UNC Global Radiology, a RAD-AID Chapter, uses an interprofessional approach by integrating radiologists, technologists, nurses, physicists, informatics professionals, administrators, and other professionals to achieve sustainable progress in global health.
This column features perspectives from several UNC Department of Radiology volunteers supporting RAD-AID International’s educational partnership at the University of Nairobi in Kenya. These combined voices demonstrate the power and impact that we have in our collaborations.
IR integrated radiology resident, Raymond Wong, shares, “I entered the field of medicine in no small part because of the experiences that I had with global health as an undergraduate student. I continued my interest in global health during medical school, traveling to Ghana for five weeks on a mission trip. When I first became interested in Interventional Radiology, I wasn’t sure if global health was going to be able to be a part of my future. Hence, I was very excited to get involved with RAD-AID IR, and I am planning to go to Kenya to volunteer during my PGY-6 year (second dedicated IR year).
“In order to gain a deeper understanding of RAD-AID and what it takes to run a global health organization, I wanted to get involved with the leadership and administrative side of RAD-AID. I have volunteered my free time with the interventional radiology operation of RAD-AID, mainly helping with recruitment of volunteers for trips to our sites in Kenya, Ghana, Nigeria, Vietnam, Bangladesh, and Ethiopia. While traveling abroad and providing care for people in need is an eye-opening experience itself, it is equally awe-inspiring to see the many people that dedicate their time to making RAD-AID possible. There are physicians, technologists, nurses, advanced practice providers, physicists, informaticists, and many others that dedicate their free time to developing the many RAD-AID programs across the world.
“Having these experiences with the RAD-AID IR team has given me an inside look into the fragile inner-workings of global health programs. I anticipate that this perspective will allow me to more efficiently and effectively accomplish our goals when I eventually embark on my own trip to Kenya.”
Daniel Bradley, a technologist from UNC IR, builds on the theme of IR capacity development in Kenya, noting: “I think technologists can be huge key contributors in global health education…we as technologists, can really help teach about radiation safety. I feel like this [could be] easily overlooked…especially where they may not have the best resources. Even here in the US I feel that it can easily be overlooked when it is such an important factor and can easily be integrated in the health care setting. This not only protects our patients better but also our health care workers.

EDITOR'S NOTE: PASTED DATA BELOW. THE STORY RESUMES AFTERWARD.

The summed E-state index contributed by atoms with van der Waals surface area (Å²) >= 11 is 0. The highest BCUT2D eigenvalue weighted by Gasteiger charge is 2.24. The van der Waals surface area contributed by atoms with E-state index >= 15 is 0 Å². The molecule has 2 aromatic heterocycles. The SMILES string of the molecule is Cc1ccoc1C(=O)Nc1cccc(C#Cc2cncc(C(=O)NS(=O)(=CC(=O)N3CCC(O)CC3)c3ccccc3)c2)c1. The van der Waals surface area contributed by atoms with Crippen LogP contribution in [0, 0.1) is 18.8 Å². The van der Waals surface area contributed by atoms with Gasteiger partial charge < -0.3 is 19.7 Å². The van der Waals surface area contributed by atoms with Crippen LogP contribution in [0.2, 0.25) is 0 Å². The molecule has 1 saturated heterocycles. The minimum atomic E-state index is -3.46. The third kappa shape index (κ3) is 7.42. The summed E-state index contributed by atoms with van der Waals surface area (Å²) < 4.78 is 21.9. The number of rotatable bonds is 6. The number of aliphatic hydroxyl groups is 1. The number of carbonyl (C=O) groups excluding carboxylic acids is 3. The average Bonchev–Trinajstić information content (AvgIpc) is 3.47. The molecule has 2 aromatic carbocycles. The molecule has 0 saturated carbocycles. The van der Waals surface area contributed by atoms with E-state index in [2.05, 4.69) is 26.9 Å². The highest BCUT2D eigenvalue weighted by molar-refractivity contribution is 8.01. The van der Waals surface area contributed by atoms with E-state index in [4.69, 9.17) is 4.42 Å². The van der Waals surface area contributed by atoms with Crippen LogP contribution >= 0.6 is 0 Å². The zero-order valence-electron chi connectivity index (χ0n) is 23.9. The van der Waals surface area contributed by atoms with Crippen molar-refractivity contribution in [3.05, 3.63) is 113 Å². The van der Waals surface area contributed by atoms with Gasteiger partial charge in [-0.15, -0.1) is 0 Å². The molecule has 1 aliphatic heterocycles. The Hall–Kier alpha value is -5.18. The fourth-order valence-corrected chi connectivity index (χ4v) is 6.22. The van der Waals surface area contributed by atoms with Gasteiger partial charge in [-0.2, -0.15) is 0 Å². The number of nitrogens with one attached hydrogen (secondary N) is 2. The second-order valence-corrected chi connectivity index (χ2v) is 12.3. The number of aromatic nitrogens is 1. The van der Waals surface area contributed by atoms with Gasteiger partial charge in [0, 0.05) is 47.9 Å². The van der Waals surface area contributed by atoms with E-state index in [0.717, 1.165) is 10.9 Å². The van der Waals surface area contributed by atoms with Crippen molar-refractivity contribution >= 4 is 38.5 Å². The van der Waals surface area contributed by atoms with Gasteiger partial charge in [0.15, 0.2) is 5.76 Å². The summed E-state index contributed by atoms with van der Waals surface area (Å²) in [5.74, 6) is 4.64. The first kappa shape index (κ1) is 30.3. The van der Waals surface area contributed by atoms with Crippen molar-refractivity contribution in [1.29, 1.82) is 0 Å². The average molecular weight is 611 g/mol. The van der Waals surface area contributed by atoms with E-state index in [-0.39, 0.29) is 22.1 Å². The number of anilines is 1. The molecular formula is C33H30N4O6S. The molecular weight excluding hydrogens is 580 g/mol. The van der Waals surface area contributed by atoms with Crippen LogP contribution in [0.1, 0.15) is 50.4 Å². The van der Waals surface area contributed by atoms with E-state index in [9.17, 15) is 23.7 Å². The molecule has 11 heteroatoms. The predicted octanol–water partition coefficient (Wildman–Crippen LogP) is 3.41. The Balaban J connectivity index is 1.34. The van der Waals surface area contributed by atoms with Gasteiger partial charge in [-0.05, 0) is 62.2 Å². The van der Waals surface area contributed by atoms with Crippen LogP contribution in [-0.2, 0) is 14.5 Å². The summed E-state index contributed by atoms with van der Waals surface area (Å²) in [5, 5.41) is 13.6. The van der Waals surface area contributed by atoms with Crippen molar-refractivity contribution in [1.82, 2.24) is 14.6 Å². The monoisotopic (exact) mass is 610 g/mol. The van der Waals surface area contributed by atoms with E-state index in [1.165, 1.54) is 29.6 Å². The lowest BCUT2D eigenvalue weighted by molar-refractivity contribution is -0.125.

“I also believe that it’s important to be with a team that you can depend on! As a technologist I believe it’s best to give 100% of yourself to your team and to your patients. If we all take our jobs with pride it will show in our work and really make a difference! I am hoping, as I look to travel to Kenya, that I can be the helpful reminder to help keep us safe from additional radiation exposure, whether that be with distance from the source, extra barriers as protection, etc.”
UNC nurse Sarah DeRycke is part of the critical workforce needed to successfully integrate IR intervention in global health. She shares her hopes and perspective about the program: “Nurses generally have more face-to-face interaction time with patients compared with our physician colleagues. Because nurses are able to spend more time at the bedside, we naturally advocate for our patients and are aware of the health care challenges they face from their own perspectives. We are also able to truly understand each patient’s specific health care goals.
“Both nationally and internationally, nurses help bridge the gap between patients and physicians. This can be especially apparent in other countries, where limited resources may translate to even less interaction between patients and physicians, thus putting more emphasis on the nurse/patient relationship. Beyond providing direct patient care, nurses also can help shape global policy and practice that is evidence-based and aimed at positively impacting patient outcomes and building the health capacity of the country in which we are working.”
Upcoming Malawi Feature
Stay tuned for a future piece with interprofessional perspectives from Malawi, including a feature of Heather Jordan, a UNC sonographer, and Andrew Woodward, a UNC advanced imaging lab technologist.
Melissa Culp, M.Ed, RT(R)(MR)
Director, UNC Global Radiology, a RAD-AID Chapter
Clinical Assistant Professor of Allied Health Sciences, Division of Radiologic Science
Clinical Assistant Professor of Radiology